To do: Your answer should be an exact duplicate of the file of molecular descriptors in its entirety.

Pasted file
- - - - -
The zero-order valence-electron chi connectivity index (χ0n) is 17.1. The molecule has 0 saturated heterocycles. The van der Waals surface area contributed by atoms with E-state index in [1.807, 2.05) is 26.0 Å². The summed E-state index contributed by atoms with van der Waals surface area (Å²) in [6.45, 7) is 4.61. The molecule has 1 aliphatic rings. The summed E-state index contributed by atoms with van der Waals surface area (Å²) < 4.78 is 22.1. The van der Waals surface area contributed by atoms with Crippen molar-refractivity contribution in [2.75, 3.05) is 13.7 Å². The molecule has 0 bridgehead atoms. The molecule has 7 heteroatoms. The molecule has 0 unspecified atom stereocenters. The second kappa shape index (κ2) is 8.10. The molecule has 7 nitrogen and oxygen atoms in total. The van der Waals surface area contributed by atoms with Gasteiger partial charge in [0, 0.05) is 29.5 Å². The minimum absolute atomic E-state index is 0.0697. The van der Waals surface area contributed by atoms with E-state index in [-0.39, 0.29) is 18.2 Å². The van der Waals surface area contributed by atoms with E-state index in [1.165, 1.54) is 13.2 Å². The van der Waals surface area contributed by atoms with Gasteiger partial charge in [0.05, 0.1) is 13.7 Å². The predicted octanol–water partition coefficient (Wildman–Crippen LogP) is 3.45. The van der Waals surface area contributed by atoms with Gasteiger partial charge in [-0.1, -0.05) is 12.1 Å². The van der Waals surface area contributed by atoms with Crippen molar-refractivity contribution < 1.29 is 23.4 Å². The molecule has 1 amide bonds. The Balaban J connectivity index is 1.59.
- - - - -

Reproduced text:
The zero-order valence-electron chi connectivity index (χ0n) is 17.1. The molecule has 0 saturated heterocycles. The van der Waals surface area contributed by atoms with E-state index in [1.807, 2.05) is 26.0 Å². The summed E-state index contributed by atoms with van der Waals surface area (Å²) in [6.45, 7) is 4.61. The molecule has 1 aliphatic rings. The summed E-state index contributed by atoms with van der Waals surface area (Å²) < 4.78 is 22.1. The van der Waals surface area contributed by atoms with Crippen molar-refractivity contribution in [2.75, 3.05) is 13.7 Å². The molecule has 0 bridgehead atoms. The molecule has 7 heteroatoms. The molecule has 0 unspecified atom stereocenters. The second kappa shape index (κ2) is 8.10. The molecule has 7 nitrogen and oxygen atoms in total. The van der Waals surface area contributed by atoms with Gasteiger partial charge in [0, 0.05) is 29.5 Å². The minimum absolute atomic E-state index is 0.0697. The van der Waals surface area contributed by atoms with E-state index in [-0.39, 0.29) is 18.2 Å². The van der Waals surface area contributed by atoms with E-state index in [1.165, 1.54) is 13.2 Å². The van der Waals surface area contributed by atoms with Gasteiger partial charge in [0.05, 0.1) is 13.7 Å². The predicted octanol–water partition coefficient (Wildman–Crippen LogP) is 3.45. The van der Waals surface area contributed by atoms with Gasteiger partial charge in [-0.1, -0.05) is 12.1 Å². The van der Waals surface area contributed by atoms with Crippen molar-refractivity contribution < 1.29 is 23.4 Å². The molecule has 1 amide bonds. The Balaban J connectivity index is 1.59.